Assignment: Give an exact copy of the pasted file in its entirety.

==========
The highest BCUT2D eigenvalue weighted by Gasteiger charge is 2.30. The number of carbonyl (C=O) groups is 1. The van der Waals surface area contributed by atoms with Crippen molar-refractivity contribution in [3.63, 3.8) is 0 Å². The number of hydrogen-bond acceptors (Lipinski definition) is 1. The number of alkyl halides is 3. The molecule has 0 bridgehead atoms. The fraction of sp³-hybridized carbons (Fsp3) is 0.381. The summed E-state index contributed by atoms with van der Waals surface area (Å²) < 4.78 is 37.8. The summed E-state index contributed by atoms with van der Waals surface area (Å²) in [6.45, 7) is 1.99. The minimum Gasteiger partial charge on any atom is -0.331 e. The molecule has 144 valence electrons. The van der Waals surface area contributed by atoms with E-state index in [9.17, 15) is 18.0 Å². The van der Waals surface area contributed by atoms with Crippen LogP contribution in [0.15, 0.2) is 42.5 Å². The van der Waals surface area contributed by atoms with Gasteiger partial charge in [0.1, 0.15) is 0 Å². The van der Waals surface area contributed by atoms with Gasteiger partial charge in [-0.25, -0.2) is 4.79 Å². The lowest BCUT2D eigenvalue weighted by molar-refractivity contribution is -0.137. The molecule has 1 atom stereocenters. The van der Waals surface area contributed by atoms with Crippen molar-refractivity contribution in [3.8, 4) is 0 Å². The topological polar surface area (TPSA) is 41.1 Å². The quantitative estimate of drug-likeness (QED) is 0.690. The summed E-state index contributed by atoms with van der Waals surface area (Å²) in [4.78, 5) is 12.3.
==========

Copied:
The highest BCUT2D eigenvalue weighted by Gasteiger charge is 2.30. The number of carbonyl (C=O) groups is 1. The van der Waals surface area contributed by atoms with Crippen molar-refractivity contribution in [3.63, 3.8) is 0 Å². The number of hydrogen-bond acceptors (Lipinski definition) is 1. The number of alkyl halides is 3. The molecule has 0 bridgehead atoms. The fraction of sp³-hybridized carbons (Fsp3) is 0.381. The summed E-state index contributed by atoms with van der Waals surface area (Å²) < 4.78 is 37.8. The summed E-state index contributed by atoms with van der Waals surface area (Å²) in [6.45, 7) is 1.99. The minimum Gasteiger partial charge on any atom is -0.331 e. The molecule has 144 valence electrons. The van der Waals surface area contributed by atoms with E-state index in [9.17, 15) is 18.0 Å². The van der Waals surface area contributed by atoms with Crippen LogP contribution in [0.15, 0.2) is 42.5 Å². The van der Waals surface area contributed by atoms with Gasteiger partial charge in [0.1, 0.15) is 0 Å². The van der Waals surface area contributed by atoms with Gasteiger partial charge in [-0.25, -0.2) is 4.79 Å². The lowest BCUT2D eigenvalue weighted by molar-refractivity contribution is -0.137. The molecule has 1 atom stereocenters. The van der Waals surface area contributed by atoms with Crippen molar-refractivity contribution in [3.8, 4) is 0 Å². The topological polar surface area (TPSA) is 41.1 Å². The quantitative estimate of drug-likeness (QED) is 0.690. The summed E-state index contributed by atoms with van der Waals surface area (Å²) in [4.78, 5) is 12.3.